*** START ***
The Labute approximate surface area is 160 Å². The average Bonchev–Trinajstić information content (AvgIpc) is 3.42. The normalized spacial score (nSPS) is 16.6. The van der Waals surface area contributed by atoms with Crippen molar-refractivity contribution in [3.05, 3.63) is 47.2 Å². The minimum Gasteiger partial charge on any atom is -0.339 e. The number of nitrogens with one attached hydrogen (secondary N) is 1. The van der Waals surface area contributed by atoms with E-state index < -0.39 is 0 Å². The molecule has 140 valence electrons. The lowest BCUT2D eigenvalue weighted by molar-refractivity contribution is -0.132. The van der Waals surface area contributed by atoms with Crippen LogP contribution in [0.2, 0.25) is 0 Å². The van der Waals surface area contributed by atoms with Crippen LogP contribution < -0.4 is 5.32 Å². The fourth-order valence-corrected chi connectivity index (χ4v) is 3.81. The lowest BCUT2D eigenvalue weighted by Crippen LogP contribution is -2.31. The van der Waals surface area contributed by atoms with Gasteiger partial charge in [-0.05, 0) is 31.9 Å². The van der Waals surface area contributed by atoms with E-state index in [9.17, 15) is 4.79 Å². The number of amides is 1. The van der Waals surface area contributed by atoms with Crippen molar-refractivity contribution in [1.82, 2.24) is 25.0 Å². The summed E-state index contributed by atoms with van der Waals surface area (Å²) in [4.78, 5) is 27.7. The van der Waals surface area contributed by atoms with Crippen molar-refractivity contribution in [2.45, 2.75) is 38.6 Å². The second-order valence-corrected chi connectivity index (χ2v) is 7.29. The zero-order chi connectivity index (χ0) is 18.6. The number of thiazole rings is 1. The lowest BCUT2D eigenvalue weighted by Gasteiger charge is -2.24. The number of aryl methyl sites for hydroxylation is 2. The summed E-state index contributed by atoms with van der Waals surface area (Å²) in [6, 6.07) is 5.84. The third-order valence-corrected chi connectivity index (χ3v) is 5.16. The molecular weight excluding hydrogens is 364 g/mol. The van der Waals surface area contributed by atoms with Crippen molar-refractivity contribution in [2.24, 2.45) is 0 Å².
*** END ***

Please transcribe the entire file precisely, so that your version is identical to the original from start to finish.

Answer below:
The Labute approximate surface area is 160 Å². The average Bonchev–Trinajstić information content (AvgIpc) is 3.42. The normalized spacial score (nSPS) is 16.6. The van der Waals surface area contributed by atoms with Crippen molar-refractivity contribution in [3.05, 3.63) is 47.2 Å². The minimum Gasteiger partial charge on any atom is -0.339 e. The number of nitrogens with one attached hydrogen (secondary N) is 1. The van der Waals surface area contributed by atoms with E-state index < -0.39 is 0 Å². The molecule has 140 valence electrons. The lowest BCUT2D eigenvalue weighted by molar-refractivity contribution is -0.132. The van der Waals surface area contributed by atoms with Crippen LogP contribution in [0.2, 0.25) is 0 Å². The van der Waals surface area contributed by atoms with Crippen LogP contribution < -0.4 is 5.32 Å². The fourth-order valence-corrected chi connectivity index (χ4v) is 3.81. The lowest BCUT2D eigenvalue weighted by Crippen LogP contribution is -2.31. The van der Waals surface area contributed by atoms with Gasteiger partial charge in [-0.05, 0) is 31.9 Å². The van der Waals surface area contributed by atoms with E-state index in [9.17, 15) is 4.79 Å². The number of amides is 1. The van der Waals surface area contributed by atoms with Crippen molar-refractivity contribution in [1.82, 2.24) is 25.0 Å². The summed E-state index contributed by atoms with van der Waals surface area (Å²) in [4.78, 5) is 27.7. The van der Waals surface area contributed by atoms with Crippen molar-refractivity contribution in [2.45, 2.75) is 38.6 Å². The second-order valence-corrected chi connectivity index (χ2v) is 7.29. The zero-order chi connectivity index (χ0) is 18.6. The number of thiazole rings is 1. The lowest BCUT2D eigenvalue weighted by Gasteiger charge is -2.24. The number of aryl methyl sites for hydroxylation is 2. The summed E-state index contributed by atoms with van der Waals surface area (Å²) in [6, 6.07) is 5.84. The third-order valence-corrected chi connectivity index (χ3v) is 5.16. The molecular weight excluding hydrogens is 364 g/mol. The van der Waals surface area contributed by atoms with Crippen molar-refractivity contribution in [2.24, 2.45) is 0 Å².